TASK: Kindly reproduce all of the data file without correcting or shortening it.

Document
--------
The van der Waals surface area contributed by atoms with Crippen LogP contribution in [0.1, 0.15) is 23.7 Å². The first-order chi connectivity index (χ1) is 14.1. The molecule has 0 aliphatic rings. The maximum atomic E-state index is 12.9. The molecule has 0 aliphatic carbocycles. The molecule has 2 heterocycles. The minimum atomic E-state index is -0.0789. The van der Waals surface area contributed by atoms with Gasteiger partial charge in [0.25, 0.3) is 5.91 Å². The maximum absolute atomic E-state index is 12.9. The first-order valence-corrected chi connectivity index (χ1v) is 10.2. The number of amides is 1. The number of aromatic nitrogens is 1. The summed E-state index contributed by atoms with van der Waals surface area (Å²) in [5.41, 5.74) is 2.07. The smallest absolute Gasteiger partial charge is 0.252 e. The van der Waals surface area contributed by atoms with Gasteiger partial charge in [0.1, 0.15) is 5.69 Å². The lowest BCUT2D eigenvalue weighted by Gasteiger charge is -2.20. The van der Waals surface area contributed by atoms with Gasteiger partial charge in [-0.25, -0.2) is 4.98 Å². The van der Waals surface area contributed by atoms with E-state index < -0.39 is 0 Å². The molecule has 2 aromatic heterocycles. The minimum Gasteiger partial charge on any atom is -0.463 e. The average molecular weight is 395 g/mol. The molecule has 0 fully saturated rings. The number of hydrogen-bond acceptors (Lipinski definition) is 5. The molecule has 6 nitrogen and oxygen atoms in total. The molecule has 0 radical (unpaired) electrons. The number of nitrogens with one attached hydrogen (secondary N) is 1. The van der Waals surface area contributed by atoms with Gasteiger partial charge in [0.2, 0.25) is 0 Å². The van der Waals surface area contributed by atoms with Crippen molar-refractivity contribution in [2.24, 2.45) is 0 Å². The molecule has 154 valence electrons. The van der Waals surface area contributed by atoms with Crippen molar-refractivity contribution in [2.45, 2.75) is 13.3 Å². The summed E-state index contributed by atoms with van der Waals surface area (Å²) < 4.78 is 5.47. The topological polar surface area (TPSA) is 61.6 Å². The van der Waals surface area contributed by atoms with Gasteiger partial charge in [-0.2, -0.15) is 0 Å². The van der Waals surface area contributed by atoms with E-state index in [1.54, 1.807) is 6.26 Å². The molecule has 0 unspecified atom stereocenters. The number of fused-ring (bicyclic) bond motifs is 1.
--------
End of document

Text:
The van der Waals surface area contributed by atoms with Crippen LogP contribution in [0.1, 0.15) is 23.7 Å². The first-order chi connectivity index (χ1) is 14.1. The molecule has 0 aliphatic rings. The maximum atomic E-state index is 12.9. The molecule has 0 aliphatic carbocycles. The molecule has 2 heterocycles. The minimum atomic E-state index is -0.0789. The van der Waals surface area contributed by atoms with Gasteiger partial charge in [0.25, 0.3) is 5.91 Å². The maximum absolute atomic E-state index is 12.9. The first-order valence-corrected chi connectivity index (χ1v) is 10.2. The number of amides is 1. The number of aromatic nitrogens is 1. The summed E-state index contributed by atoms with van der Waals surface area (Å²) in [5.41, 5.74) is 2.07. The smallest absolute Gasteiger partial charge is 0.252 e. The van der Waals surface area contributed by atoms with Gasteiger partial charge in [0.1, 0.15) is 5.69 Å². The lowest BCUT2D eigenvalue weighted by Gasteiger charge is -2.20. The van der Waals surface area contributed by atoms with Gasteiger partial charge in [-0.25, -0.2) is 4.98 Å². The van der Waals surface area contributed by atoms with E-state index < -0.39 is 0 Å². The molecule has 2 aromatic heterocycles. The minimum Gasteiger partial charge on any atom is -0.463 e. The average molecular weight is 395 g/mol. The molecule has 0 fully saturated rings. The number of hydrogen-bond acceptors (Lipinski definition) is 5. The molecule has 6 nitrogen and oxygen atoms in total. The molecule has 0 radical (unpaired) electrons. The number of nitrogens with one attached hydrogen (secondary N) is 1. The van der Waals surface area contributed by atoms with Gasteiger partial charge in [0.2, 0.25) is 0 Å². The van der Waals surface area contributed by atoms with Crippen molar-refractivity contribution in [2.24, 2.45) is 0 Å². The molecule has 154 valence electrons. The van der Waals surface area contributed by atoms with Crippen molar-refractivity contribution in [2.45, 2.75) is 13.3 Å². The summed E-state index contributed by atoms with van der Waals surface area (Å²) < 4.78 is 5.47. The topological polar surface area (TPSA) is 61.6 Å². The van der Waals surface area contributed by atoms with Gasteiger partial charge in [-0.2, -0.15) is 0 Å². The van der Waals surface area contributed by atoms with E-state index in [1.54, 1.807) is 6.26 Å². The molecule has 0 unspecified atom stereocenters. The number of fused-ring (bicyclic) bond motifs is 1.